“This is obviously a tricky question,” says Aaron Pearlman, an otolaryngologist at Weill Cornell Medicine. Luckily, though, there are several ways to distinguish the two.
In the fall, public-health experts worried that the winter would bring a so-called twindemic, in which flu season and the coronavirus pandemic’s third wave would strike simultaneously and compound each other. They feared that emergency rooms, already filled almost to capacity with COVID-19 patients, would be overwhelmed by an onslaught of flu patients. They feared that if contracted together, the viruses could be doubly, or more than doubly, deadly. And they feared that the near indistinguishability of the symptoms would cause triage chaos for hospitals trying to separate the coronavirus patients from the flu patients. Both viruses tend to induce fever, muscle aches, and coughing. COVID-19 does have certain unique symptoms—patients sometimes lose their ability to taste and smell, for example—but in many cases, the illnesses are identical. Mercifully, flu season was virtually nonexistent. None of these dreaded scenarios came to pass.
Allergy season is not flu season, and none of the doctors I spoke with for this story predicted that the spring would bring anything like the ravages experts feared last fall. Influenza is a highly transmissible virus that, in an ordinary year, kills tens of thousands of Americans. Seasonal allergies, as uncomfortable as they make our lives for a few weeks each spring, kill almost no one. They will not strain emergency rooms the way flu season threatened to.
But they may cause a similar sort of confusion. Though not nearly so COVID-like as flu symptoms, allergy symptoms are alike enough to prompt a moment—or more than a moment—of panic. Thankfully, COVID-19 and seasonal allergies each have distinct symptoms that can help differentiate the one from the other. Most symptomatic COVID-19 patients develop a fever, and some have diarrhea or nausea, which allergy sufferers never do. Allergies, by contrast, can cause sneezing, a scratchy throat, and red, itchy eyes, which COVID-19 rarely does. (The Mayo Clinic and a number of other hospitals have put together helpful charts comparing the symptoms of COVID-19, allergies, a cold, and the flu.)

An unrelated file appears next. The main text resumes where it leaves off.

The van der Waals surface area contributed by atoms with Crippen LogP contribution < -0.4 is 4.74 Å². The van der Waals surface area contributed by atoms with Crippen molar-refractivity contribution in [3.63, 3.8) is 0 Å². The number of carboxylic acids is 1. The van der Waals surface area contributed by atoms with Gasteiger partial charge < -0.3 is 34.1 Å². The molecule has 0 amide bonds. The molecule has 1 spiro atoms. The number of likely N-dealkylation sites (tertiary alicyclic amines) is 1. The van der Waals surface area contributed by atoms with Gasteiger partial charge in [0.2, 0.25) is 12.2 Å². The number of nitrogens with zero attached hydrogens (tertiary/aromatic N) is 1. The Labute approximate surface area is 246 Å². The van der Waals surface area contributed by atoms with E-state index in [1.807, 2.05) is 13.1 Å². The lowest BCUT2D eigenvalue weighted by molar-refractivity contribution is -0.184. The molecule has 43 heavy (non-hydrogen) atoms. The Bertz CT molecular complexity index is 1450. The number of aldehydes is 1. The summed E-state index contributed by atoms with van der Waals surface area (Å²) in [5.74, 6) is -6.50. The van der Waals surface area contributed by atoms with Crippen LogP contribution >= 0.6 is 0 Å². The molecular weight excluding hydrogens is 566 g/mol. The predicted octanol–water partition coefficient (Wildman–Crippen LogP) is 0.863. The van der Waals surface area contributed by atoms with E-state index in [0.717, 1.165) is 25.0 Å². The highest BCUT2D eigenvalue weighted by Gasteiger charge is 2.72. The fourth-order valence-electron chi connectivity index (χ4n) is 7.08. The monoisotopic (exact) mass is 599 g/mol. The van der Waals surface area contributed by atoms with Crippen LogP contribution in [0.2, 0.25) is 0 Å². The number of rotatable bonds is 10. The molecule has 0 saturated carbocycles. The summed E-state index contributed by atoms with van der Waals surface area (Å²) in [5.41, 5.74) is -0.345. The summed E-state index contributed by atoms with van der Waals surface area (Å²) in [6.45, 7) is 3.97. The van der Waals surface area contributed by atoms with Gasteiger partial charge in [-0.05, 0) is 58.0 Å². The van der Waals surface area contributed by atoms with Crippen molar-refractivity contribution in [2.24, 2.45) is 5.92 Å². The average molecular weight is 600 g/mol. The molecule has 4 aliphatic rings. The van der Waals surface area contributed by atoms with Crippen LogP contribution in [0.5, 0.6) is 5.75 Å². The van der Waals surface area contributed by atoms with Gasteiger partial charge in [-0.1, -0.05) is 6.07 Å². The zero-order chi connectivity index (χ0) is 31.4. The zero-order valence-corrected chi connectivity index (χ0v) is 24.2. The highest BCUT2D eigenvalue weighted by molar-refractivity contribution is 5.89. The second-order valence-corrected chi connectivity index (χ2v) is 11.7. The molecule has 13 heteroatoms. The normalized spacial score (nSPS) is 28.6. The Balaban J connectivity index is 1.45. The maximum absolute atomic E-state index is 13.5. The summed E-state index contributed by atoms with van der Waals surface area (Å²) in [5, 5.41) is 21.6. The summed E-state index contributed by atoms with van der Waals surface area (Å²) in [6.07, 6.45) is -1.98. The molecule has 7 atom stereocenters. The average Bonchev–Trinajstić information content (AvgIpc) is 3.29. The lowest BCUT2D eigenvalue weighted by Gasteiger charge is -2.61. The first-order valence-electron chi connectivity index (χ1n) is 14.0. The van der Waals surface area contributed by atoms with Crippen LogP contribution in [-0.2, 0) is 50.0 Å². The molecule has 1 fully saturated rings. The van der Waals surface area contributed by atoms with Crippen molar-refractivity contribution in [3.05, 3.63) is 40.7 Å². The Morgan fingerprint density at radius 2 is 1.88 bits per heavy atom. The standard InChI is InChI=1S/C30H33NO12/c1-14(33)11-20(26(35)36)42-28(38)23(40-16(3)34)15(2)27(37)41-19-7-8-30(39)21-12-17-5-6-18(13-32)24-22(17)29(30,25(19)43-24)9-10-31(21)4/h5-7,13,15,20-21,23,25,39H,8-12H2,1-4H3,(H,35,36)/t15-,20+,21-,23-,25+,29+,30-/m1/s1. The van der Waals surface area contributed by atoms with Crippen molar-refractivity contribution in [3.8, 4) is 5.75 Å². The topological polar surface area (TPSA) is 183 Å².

Maybe the most useful guide, Pearlman told me, is your own personal history. If this year’s symptoms align closely with last year’s, you’re probably in the clear. If you notice any irregularities, getting tested for COVID-19 can’t hurt. “Rather than being like, ‘Oh you have allergies; don’t worry about it,’” Pearlman explained, “I would say, ‘Listen, it’s likely allergies, but getting tested can only make you feel more confident in that diagnosis.’”
Subhadra Siegel, the director of the Allergy and Immunology Program at Boston Children’s Health Physicians, says that COVID-or-allergies confusion has already begun to affect her patients—though they’re not the ones who are confused. In recent weeks, a number of children with seasonal allergies have come to her after being sent home by schoolteachers worried their students had the coronavirus. The children’s parents didn’t seem particularly concerned; they knew that their child’s symptoms were the same ones they saw every spring. “The schools are just being hypervigilant in order to stay open, and trying to not let anyone in with any kind of a sniffle,” Siegel told me. “But that becomes more challenging as allergy season starts.”